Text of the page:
The Scarlet Ibis A.K.A. The Maverick

It is the 11th May 1960 and the M.V. Scarlet Ibis is sliding stern first into the River Clyde, she is destined to join her sister ship, the M.V. Bird of Paradise in providing the shipping link between Trinidad and Tobago during the 60’s and 70’s. Built for the Trinidad and Tobago Government by Ferguson Shipbuilders in Scotland, she is identical to her 6 month older sibling M.V. Bird of Paradise, with an overall length of 198 feet 9 inches and beam of 36 feet 7 inches. They are the first ‘Roll on, Roll off’ designed ferries operated by the government and are each capable of carrying 192 persons and 244 tons of cargo at a speed of 14 knots, which translated into a 7-8 hour journey between Port of Spain and Scarborough.

Some 37 years later (1997) the M.V. Scarlet Ibis now named the M.V. Maverick is once again sliding stern first; this time it is below the gentle swells of the Caribbean Sea off of Mt. Irvine, Tobago. Unlike her birth as a passenger ferry; she is now beginning a new life as an artificial reef and playground to divers. Recognizing the tourism and fishery benefits to be derived in creating an artificial reef by the sinking of a ship; the Association of Tobago Dive Operators (ATDO) together with the Tourism and Industrial Development Company (now the Tourism Development Company/TDC), acquired the Maverick and stripped her of potential environmental and safety hazards before placing her upright at a depth of 100 feet on a flat sandy seabed. Not as easy as it sounds, it has taken weeks of effort and seemingly conscious of the watchful eyes of CNN cameras, she defiantly resisted departing the surface until finally slipping under at dusk.

Present day - she is now listing slightly to port and showing the effects of being immersed for 56 years. Once easily recognizable as the Scarlet Ibis and a safe swim through for visiting divers, her collapsing decks bear little or no resemblance to what she once was. The large ground swells of this past January have caused the port hull to collapse outwards; the starboard hull to collapse inwards and the upper decks to cave in. The supporting ‘I beams’ having dropped one after the other over the intervening years. Every inch of her structure is covered by encrusting sponges, together with both soft and hard corals including Black Coral, which was once much sought after in the jewellery trade. Clouds of Brown Chromis, Creole Wrasse and a variety of Silver bait fishes dance above her bridge which still stands (for now) at 60 feet. Mangrove Snappers, Striped Grunts, Queen, French and Grey Angels are to be found amongst her recently collapsed cabin and companionway spaces, while Bonito and Amberjack dart through schools of bait. Stingrays are sometimes found lying on the surrounding sandy seabed and migratory Cobias can be encountered between her rudders by the fortunate diver.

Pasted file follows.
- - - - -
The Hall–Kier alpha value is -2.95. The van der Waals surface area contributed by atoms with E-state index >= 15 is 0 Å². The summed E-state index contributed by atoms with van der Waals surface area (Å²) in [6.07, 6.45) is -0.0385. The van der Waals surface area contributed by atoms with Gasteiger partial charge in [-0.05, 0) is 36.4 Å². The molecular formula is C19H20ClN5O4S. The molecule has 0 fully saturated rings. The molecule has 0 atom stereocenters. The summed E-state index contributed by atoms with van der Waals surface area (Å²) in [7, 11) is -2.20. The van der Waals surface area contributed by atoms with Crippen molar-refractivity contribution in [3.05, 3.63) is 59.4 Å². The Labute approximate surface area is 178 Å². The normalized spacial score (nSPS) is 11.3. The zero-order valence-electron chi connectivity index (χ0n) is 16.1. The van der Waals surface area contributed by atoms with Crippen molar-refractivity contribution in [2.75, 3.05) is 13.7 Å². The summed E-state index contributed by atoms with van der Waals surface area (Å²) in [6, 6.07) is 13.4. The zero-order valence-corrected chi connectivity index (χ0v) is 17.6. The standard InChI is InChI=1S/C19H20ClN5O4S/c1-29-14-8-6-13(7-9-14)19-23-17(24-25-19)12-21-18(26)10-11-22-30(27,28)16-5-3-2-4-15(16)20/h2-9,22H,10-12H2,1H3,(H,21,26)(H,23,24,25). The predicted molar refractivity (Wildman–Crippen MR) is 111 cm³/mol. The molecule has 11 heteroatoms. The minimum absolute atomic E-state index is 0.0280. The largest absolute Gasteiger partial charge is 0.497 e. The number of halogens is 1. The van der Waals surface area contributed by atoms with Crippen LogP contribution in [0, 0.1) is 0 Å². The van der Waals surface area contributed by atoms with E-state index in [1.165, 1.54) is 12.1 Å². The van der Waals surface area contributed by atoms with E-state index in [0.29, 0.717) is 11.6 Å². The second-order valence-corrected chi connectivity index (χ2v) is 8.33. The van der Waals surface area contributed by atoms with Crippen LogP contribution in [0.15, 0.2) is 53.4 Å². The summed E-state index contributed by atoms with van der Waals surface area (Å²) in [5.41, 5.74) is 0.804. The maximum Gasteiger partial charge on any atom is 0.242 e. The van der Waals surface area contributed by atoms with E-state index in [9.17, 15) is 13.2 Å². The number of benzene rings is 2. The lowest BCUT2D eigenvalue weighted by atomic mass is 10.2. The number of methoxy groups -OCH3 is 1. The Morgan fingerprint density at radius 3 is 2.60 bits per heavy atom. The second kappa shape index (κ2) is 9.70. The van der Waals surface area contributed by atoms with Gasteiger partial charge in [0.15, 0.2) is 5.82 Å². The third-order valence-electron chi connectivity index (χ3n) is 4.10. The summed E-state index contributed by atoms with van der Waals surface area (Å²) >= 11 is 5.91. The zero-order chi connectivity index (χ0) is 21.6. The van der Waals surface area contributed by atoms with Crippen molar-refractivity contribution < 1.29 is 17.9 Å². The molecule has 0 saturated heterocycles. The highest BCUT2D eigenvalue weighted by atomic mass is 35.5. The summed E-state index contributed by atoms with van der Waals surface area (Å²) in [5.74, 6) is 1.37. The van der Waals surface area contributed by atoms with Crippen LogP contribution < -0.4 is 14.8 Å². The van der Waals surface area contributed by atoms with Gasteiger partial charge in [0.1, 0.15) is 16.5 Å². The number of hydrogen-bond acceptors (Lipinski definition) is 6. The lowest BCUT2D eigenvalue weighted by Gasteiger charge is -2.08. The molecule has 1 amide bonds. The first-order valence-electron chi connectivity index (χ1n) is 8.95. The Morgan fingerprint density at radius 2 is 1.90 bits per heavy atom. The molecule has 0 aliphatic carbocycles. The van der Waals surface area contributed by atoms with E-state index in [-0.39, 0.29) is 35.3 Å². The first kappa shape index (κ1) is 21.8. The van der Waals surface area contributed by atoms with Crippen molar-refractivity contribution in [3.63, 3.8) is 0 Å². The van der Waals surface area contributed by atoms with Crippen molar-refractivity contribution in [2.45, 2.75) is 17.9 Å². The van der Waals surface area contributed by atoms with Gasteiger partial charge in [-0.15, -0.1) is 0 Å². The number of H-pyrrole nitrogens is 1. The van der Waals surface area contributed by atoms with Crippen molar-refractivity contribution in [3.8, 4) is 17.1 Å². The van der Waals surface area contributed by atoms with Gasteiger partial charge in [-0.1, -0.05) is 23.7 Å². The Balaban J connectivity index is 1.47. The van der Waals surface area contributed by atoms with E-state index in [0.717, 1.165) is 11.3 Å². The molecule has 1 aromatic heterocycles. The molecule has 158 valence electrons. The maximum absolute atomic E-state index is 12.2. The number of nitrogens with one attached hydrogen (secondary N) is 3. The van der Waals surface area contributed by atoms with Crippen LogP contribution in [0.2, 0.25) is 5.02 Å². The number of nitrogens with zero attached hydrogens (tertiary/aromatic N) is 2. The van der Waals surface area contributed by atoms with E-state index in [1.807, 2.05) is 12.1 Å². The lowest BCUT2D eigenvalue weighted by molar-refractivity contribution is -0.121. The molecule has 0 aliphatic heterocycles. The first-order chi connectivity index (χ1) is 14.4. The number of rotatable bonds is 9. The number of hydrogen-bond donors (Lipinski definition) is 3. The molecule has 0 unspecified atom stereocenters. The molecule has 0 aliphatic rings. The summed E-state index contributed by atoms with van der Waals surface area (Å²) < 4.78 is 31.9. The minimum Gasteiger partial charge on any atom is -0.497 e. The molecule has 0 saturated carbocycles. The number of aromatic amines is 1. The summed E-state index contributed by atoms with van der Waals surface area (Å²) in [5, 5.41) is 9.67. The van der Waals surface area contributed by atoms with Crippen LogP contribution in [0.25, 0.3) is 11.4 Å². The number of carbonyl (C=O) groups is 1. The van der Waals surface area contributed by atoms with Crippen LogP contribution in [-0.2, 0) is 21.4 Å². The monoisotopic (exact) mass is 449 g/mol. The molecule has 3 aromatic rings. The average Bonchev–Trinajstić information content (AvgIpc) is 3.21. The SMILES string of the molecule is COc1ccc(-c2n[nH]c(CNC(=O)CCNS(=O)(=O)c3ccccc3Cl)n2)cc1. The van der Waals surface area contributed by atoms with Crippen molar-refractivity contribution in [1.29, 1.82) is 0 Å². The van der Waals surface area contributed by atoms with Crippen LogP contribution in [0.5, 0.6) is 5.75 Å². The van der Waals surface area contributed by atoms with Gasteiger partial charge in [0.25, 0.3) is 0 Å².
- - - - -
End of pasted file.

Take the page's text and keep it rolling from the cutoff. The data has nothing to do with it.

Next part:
The most frequently visited wreck in Tobago; the Maverick continues to encourage the propagation of marine life in an otherwise featureless seabed; while providing an alternate dive site to natural reefs and is the ideal site for divers seeking their Advanced Open Water, Deep Diver or Wreck Diver certifications. I count myself amongst the fortunate few who have been able to visit her throughout her transformation.

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